Thermistors Types and Applications

Thermistor Principle:

We are all known that a resistor is an electrical component that limits the amount of current flows through a circuit. Thermistor is special type of resistor, whose resistance varies more significantly with temperature than in standard resistors. Generally, the resistance increases with the temperature for most of the metals but the thermistors respond negatively i.e. the resistance of the thermistors decrease with the increase in temperature. This is the main principle behind thermistor. As the resistance of thermistors depends on the temperature, they can be connected in the electrical circuit to measure the temperature of the body.

Thermistors are mainly used as temperature sensors, inrush current limiters, self-resetting over-current protectors and self-regulating heating elements. A thermistor is made from a semiconductor material. It is shaped into a disc, a rod or a bead. Bead thermistors may be only a few millimetres in diameter. Some bead thermistors have the bead enclosed in a glass capsule.

The symbol of Thermistors can be represented as follows:

Symbol of Thermistor

Types of Thermistors:

There are mainly 2 types of thermistors namely Positive-temperature coefficient (PTC) and Negative-temperature coefficient (NTC).

Positive Temperature Coefficient (PTC):

PTC thermistors increase their resistance as the temperature rises. The relationship between resistance and temperature is linear, as expressed in the following equation: deltaR = k(deltaT) where deltaR is the change in resistence, deltaT is the change in temperature and k is the temperature coefficient. When k is positive, it causes a linear increase in resistance as the temperature rises.

PTC Uses: PTC thermistors can be used in place of fuses for circuit protection. As the circuit heats up, resistance increases to prevent overload. They are also used as timing devices in televisions. When the unit is switched on, the degaussing coil is activated to eliminate the magnetic field; the thermistor automatically switches it off when the temperature reaches a certain point.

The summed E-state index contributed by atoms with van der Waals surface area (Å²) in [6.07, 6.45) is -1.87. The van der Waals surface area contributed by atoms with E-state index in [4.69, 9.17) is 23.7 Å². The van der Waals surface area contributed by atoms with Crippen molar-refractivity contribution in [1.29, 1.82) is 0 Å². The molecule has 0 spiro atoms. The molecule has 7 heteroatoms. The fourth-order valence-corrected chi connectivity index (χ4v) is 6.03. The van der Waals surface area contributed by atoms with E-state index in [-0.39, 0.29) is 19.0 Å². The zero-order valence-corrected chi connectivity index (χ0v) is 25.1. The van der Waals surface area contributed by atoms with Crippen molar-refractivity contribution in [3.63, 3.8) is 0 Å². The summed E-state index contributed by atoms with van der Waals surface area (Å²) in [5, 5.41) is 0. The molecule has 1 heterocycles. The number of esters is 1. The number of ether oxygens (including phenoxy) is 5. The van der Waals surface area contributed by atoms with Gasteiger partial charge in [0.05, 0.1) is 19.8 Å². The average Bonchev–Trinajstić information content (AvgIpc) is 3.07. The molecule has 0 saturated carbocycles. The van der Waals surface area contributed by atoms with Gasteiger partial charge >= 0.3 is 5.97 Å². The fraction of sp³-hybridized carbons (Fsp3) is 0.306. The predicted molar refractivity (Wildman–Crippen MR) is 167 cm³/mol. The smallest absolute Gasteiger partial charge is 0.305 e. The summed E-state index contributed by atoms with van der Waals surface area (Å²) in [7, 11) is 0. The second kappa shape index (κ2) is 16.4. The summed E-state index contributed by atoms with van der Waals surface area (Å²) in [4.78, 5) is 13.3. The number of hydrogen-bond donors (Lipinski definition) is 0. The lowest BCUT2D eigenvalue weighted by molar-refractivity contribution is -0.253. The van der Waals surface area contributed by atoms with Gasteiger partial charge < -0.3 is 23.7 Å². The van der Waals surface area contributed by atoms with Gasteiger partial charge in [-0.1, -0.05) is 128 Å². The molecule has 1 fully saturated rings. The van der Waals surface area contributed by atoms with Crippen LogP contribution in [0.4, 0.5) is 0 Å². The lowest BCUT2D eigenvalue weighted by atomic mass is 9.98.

Negative Temperature Coefficient (NTC):

Many NTC thermistors are made from a pressed disc or cast chip of a semiconductor such as a sintered metal oxide. They work because raising the temperature of a semiconductor increases the number of electrons able to move about and carry charge – it promotes them into the conduction band. The more charge carriers that are available, the more current a material can conduct. This is described in the formula:

I = n.A.v.e


I = electric current (amperes)

n = density of charge carriers (count/m³)

A = cross-sectional area of the material (m²)

v = velocity of charge carriers (m/s)

e = charge of an electron (e=1.602 \times 10^{-19} coulomb)

The current is measured using an ammeter. Over large changes in temperature, calibration is necessary. Over small changes in temperature, if the right semiconductor is used, the resistance of the material is linearly proportional to the temperature. There are many different semiconducting thermistors with a range from about 0.01 kelvin to 2,000 kelvins (-273.14 °C to 1,700 °C)

NTC Uses: NTC thermistors, on the other hand, are used as current-limiters and temperature monitors in digital thermostats and automobiles.

Testing of a Thermistor:

This is just a sample and rough test for basic understand about how to test a thermistor. The analog multimeter has to be kept in resistance mode. The multimeter terminals are to be connected to the thermistor leads. We need not concentrate on polarity here. Now, heat the thermistor by moving the heated soldering iron tip to it. Now you can observe that the multimeter reading increases or decreases smoothly depending o whether the thermistor under test is PTC or NTC. Of course, it happens only for a healthy thermistor.

For faulty thermistors, we may observe the following things.

  • The change in reading will never be smooth or there will not be any change at all.